Franken’s antics prove disturbing

Published 6:00 am Tuesday, December 22, 2009

While many see Washington as a joke – and in some casesrightfully so – an event Thursday evening in the Senate chambers isdisturbing in these truly unsettling times.

As originally designed by the writers of our Constitution, thetwo chambers of government in Washington were designed to reflectthe personality of the nation.

A certain decorum and civility was and is expected by members ofboth the House of Representatives and the Senate. By its nature theSenate tends to be more formal than the House, with the Senatebeing more of a reflective body while the House more animated.

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That certain decorum and civility is designed to allow thesenators to set aside differences of opinion on issues to allowthoughtful and insightful debate – regardless of political partyaffiliation.

Thursday evening, with tensions continuing to rise over thehealth care debate and its pending Christmas deadline, an eventhappened that signaled a break from that decorum and civility.

Sen. Joe Lieberman is an independent from Connecticut who alignshimself with the Democratic Party, but he is currently the sourceof much frustration within the party over his outspoken displeasurewith the Obama Administration’s massive health care initiative. Thesenator’s opposition may be the vote that derails the passage ofthe historic measure before Christmas.

As the Connecticut senator was winding down his allotted 10minutes of comments on the Senate floor, he requested an additionalminute to conclude his comments – a routine request that is alwaysallowed as part of the decorum and civility of the Senate.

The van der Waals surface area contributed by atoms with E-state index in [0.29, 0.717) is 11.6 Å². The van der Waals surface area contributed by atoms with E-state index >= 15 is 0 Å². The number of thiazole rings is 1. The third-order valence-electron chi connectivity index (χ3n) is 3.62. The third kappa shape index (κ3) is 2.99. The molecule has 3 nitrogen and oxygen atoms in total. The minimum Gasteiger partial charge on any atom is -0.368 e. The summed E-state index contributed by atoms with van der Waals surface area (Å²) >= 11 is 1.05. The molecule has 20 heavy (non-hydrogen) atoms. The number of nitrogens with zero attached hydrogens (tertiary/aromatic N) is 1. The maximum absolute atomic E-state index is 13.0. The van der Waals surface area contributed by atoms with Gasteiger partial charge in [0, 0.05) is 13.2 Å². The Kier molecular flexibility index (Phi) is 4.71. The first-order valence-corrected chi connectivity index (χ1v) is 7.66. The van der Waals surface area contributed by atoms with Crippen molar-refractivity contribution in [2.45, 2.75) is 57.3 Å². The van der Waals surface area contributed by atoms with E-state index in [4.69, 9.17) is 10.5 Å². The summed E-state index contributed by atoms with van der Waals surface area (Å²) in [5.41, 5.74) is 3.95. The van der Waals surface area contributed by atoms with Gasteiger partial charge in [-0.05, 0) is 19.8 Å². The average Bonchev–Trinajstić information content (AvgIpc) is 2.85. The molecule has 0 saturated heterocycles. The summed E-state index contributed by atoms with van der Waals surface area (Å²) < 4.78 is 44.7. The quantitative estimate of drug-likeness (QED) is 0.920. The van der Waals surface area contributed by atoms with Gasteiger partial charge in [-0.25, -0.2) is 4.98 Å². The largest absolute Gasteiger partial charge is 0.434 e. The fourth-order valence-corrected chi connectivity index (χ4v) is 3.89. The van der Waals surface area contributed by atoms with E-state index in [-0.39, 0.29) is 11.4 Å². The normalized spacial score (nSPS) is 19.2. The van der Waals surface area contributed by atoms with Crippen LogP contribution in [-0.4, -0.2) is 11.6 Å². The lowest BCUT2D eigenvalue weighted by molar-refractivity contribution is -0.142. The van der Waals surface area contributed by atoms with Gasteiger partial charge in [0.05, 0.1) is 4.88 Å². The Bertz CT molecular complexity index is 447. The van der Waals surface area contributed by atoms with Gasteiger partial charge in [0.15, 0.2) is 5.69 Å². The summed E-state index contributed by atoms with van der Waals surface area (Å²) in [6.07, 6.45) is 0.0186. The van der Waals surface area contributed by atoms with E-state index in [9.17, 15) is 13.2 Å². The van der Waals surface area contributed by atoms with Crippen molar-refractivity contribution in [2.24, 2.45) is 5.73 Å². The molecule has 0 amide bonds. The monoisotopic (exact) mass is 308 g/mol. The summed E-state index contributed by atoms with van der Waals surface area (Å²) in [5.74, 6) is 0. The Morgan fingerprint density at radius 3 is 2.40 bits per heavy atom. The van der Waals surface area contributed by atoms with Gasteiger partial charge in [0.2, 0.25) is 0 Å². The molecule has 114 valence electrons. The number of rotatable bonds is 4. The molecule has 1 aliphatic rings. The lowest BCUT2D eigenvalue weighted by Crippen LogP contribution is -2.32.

In this instance his request was denied.

Presiding over the Senate Thursday evening was freshman Sen. AlFranken, a liberal Democrat from Minnesota. Franken is better knownfor his raunchy comic behavior as a comedian on “Saturday NightLive” in years past.

Said Franken in response to Lieberman’s request, “No, in mycapacity as the senator from Minnesota, I object.” And he crackedthe gavel to dismiss Lieberman, a former Democratic vicepresidential candidate.

“Really,” said a surprised Lieberman. “OK,” he said, and satdown.

Sen. John McCain, a Republican from Arizona and his party’s 2008presidential candidate, rose to defend his friend and colleague,saying he had never seen such a thing occur in his 23 years in theSenate.

“I must say that I don’t know what’s happening here in thisbody, but I think it’s wrong,” said an obviously shaken McCain fromthe chamber floor.

Video clips show Franken with a smirk such as his characterStuart Smalley often had on “Saturday Night Live.”

We are in serious and disturbing times in this country in whichthe lives of every single American are being affected by politicaldecisions being made by individuals elected to work for the bestinterest of the rest of us.

Franken owes his fellow senators an apology, as well as theAmerican people an apology. Nothing going on with the health caredebate is a joking matter.

Write to Bill Jacobs at P.O. Box 551, Brookhaven MS 39602, orsend e-mail to